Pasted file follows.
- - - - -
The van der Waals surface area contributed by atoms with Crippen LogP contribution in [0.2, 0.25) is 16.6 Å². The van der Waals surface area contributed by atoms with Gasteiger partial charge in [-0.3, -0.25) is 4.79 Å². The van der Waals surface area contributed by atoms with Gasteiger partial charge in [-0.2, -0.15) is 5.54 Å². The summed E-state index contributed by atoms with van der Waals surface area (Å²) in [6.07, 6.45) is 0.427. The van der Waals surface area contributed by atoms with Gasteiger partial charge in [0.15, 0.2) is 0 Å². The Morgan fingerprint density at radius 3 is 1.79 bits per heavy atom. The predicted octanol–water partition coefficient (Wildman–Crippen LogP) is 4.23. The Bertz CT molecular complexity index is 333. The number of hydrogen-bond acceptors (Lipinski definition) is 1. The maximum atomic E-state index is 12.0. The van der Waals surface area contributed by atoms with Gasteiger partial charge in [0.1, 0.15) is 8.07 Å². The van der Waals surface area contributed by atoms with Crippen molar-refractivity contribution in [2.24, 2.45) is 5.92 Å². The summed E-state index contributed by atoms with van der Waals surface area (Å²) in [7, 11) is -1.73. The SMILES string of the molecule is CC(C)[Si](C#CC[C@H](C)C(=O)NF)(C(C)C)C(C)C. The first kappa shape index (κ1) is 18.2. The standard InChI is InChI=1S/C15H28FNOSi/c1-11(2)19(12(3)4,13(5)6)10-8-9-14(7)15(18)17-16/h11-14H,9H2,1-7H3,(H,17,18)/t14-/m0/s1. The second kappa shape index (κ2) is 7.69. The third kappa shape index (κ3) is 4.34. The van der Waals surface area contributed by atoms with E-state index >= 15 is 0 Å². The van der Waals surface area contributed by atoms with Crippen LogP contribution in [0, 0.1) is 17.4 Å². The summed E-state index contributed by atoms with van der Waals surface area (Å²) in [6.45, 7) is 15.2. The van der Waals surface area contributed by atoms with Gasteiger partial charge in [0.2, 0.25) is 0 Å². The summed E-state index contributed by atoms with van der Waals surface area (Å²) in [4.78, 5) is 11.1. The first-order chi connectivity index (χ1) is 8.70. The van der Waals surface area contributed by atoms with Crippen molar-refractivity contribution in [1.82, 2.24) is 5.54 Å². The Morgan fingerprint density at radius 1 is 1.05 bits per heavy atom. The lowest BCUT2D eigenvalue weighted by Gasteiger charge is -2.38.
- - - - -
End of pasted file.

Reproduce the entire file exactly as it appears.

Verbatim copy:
The van der Waals surface area contributed by atoms with Crippen LogP contribution in [0.2, 0.25) is 16.6 Å². The van der Waals surface area contributed by atoms with Gasteiger partial charge in [-0.3, -0.25) is 4.79 Å². The van der Waals surface area contributed by atoms with Gasteiger partial charge in [-0.2, -0.15) is 5.54 Å². The summed E-state index contributed by atoms with van der Waals surface area (Å²) in [6.07, 6.45) is 0.427. The van der Waals surface area contributed by atoms with Gasteiger partial charge in [0.15, 0.2) is 0 Å². The Morgan fingerprint density at radius 3 is 1.79 bits per heavy atom. The predicted octanol–water partition coefficient (Wildman–Crippen LogP) is 4.23. The Bertz CT molecular complexity index is 333. The number of hydrogen-bond acceptors (Lipinski definition) is 1. The maximum atomic E-state index is 12.0. The van der Waals surface area contributed by atoms with Gasteiger partial charge in [0.1, 0.15) is 8.07 Å². The van der Waals surface area contributed by atoms with Crippen molar-refractivity contribution in [2.24, 2.45) is 5.92 Å². The summed E-state index contributed by atoms with van der Waals surface area (Å²) in [7, 11) is -1.73. The SMILES string of the molecule is CC(C)[Si](C#CC[C@H](C)C(=O)NF)(C(C)C)C(C)C. The first kappa shape index (κ1) is 18.2. The standard InChI is InChI=1S/C15H28FNOSi/c1-11(2)19(12(3)4,13(5)6)10-8-9-14(7)15(18)17-16/h11-14H,9H2,1-7H3,(H,17,18)/t14-/m0/s1. The second kappa shape index (κ2) is 7.69. The third kappa shape index (κ3) is 4.34. The van der Waals surface area contributed by atoms with E-state index >= 15 is 0 Å². The van der Waals surface area contributed by atoms with Crippen LogP contribution in [0, 0.1) is 17.4 Å². The summed E-state index contributed by atoms with van der Waals surface area (Å²) in [6.45, 7) is 15.2. The van der Waals surface area contributed by atoms with Gasteiger partial charge in [0.2, 0.25) is 0 Å². The summed E-state index contributed by atoms with van der Waals surface area (Å²) in [4.78, 5) is 11.1. The first-order chi connectivity index (χ1) is 8.70. The van der Waals surface area contributed by atoms with Crippen molar-refractivity contribution in [1.82, 2.24) is 5.54 Å². The Morgan fingerprint density at radius 1 is 1.05 bits per heavy atom. The lowest BCUT2D eigenvalue weighted by Gasteiger charge is -2.38.